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January 05, 2018


Keith Mautner

You write, "...the world of information users awaits an empirical study of whether extended report language in that country has had any effect on investor behavior – one way or another."

I care less about the impact on investor behaviour than I do about the deterrent effect of expanded auditor reports on issuer behaviour. Of course, that is even harder to measure, but it is difficult to deny it exists.

Ergo, losses caused by Steinhoff's fraud may have been reduced by the new auditor report standard. More importantly, and more likely, other issuers concerned about the additional scrutiny that enhanced audit reports will attract, may scale back any bad behaviour (both fraudulent business practices and fraudulent financial reporting), at least to some extent, in response to this concern.

Reducing losses from fraud is just as valid a goal - and certainly more easily achieved - than eliminating fraud. It is not hard to imagine that where there is fraud, it may be dialed back to reduce the risk of being called out, or at least to moderate the severity of language that auditors may invoke based on their findings.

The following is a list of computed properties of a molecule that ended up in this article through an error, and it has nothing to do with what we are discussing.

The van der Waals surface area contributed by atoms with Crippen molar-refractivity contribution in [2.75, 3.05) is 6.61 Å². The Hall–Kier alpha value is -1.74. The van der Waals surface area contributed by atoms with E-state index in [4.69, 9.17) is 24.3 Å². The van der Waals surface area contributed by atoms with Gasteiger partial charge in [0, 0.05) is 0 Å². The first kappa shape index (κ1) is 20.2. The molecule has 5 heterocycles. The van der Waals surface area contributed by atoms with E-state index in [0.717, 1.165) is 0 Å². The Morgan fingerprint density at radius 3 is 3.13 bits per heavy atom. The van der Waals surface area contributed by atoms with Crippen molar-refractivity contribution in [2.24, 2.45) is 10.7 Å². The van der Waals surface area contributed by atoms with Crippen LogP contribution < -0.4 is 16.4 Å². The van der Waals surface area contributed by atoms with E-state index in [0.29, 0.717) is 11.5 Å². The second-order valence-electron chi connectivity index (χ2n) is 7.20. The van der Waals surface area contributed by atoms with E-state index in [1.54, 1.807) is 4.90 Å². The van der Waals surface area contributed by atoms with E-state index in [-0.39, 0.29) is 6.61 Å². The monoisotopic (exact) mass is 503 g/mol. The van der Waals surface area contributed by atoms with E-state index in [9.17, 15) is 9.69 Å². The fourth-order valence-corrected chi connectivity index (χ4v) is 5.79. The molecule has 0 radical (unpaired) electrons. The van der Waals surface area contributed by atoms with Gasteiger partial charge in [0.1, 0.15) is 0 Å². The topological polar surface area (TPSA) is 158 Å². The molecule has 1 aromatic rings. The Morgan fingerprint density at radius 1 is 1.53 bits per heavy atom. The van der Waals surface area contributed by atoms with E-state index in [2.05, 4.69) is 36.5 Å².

Jim Peterson

Keith - Thanks - interesting. Two reactions: First, if as alleged, the accounting issues at Steinhoff run to the scale of six billion euros, it gives pause to consider the extent to which losses as, as you suggest, have been reduced by the new report standard. In other words, if this is success, what would failure look like? Second, the proposition that other issuers would "scale back bad behaviour" would depend on a broadly accepted perception that extended auditor reporting attracted some form of benefit or reward for the issuer -- just the opposite of what would appear to be the case at Steinhoff. In any event, some scrutiny of facts on the ground would, as I suggest, be an appropriate starting point -- even if only to avoid the prospect of confirmation bias.

Duane Kullberg

Does anyone really care? Yes they do, but their “care” is not prompted or alleviated by the report words of an auditor. Auditors have lost the confidence and respect of the interested investor.
Over the last couple of decades the focus of audit firms have shifted from a concern for quality in their work versus their personal financial gain. The auditors followed the mood of the 90’ that “if you weren’t getting rich, you were stupid”. They forgot that their raison d’être was to develop “trust”. When they satisfied that belief, the details of their report was interesting, but somewhat irrelevant. It’s doubtful that trust can be recovered.

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